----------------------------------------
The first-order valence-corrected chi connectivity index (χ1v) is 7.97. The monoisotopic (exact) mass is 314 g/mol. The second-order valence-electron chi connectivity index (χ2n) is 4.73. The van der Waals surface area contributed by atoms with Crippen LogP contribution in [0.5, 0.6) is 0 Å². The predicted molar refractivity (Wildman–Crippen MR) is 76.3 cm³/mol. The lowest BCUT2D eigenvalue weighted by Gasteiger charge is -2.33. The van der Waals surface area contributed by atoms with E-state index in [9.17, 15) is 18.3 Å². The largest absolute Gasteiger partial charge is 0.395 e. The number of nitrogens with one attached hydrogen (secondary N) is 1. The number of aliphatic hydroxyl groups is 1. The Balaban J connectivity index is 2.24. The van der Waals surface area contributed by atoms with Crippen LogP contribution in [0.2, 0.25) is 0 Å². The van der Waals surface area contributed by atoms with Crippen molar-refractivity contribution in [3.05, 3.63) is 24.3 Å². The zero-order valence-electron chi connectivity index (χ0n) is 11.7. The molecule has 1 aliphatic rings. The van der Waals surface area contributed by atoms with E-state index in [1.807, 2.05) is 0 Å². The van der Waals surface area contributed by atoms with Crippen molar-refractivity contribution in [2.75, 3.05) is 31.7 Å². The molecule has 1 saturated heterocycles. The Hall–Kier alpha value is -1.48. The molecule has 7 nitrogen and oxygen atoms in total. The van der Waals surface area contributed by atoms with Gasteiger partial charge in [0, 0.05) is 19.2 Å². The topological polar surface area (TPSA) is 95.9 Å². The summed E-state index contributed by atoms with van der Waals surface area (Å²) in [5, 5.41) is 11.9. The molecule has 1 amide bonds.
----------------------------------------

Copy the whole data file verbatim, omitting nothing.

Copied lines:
The first-order valence-corrected chi connectivity index (χ1v) is 7.97. The monoisotopic (exact) mass is 314 g/mol. The second-order valence-electron chi connectivity index (χ2n) is 4.73. The van der Waals surface area contributed by atoms with Crippen LogP contribution in [0.5, 0.6) is 0 Å². The predicted molar refractivity (Wildman–Crippen MR) is 76.3 cm³/mol. The lowest BCUT2D eigenvalue weighted by Gasteiger charge is -2.33. The van der Waals surface area contributed by atoms with E-state index in [9.17, 15) is 18.3 Å². The largest absolute Gasteiger partial charge is 0.395 e. The number of nitrogens with one attached hydrogen (secondary N) is 1. The number of aliphatic hydroxyl groups is 1. The Balaban J connectivity index is 2.24. The van der Waals surface area contributed by atoms with Crippen LogP contribution in [0.2, 0.25) is 0 Å². The van der Waals surface area contributed by atoms with Crippen molar-refractivity contribution in [3.05, 3.63) is 24.3 Å². The zero-order valence-electron chi connectivity index (χ0n) is 11.7. The molecule has 1 aliphatic rings. The van der Waals surface area contributed by atoms with E-state index in [1.807, 2.05) is 0 Å². The van der Waals surface area contributed by atoms with Crippen molar-refractivity contribution in [2.75, 3.05) is 31.7 Å². The molecule has 1 saturated heterocycles. The Hall–Kier alpha value is -1.48. The molecule has 7 nitrogen and oxygen atoms in total. The van der Waals surface area contributed by atoms with Gasteiger partial charge in [0, 0.05) is 19.2 Å². The topological polar surface area (TPSA) is 95.9 Å². The summed E-state index contributed by atoms with van der Waals surface area (Å²) in [5, 5.41) is 11.9. The molecule has 1 amide bonds.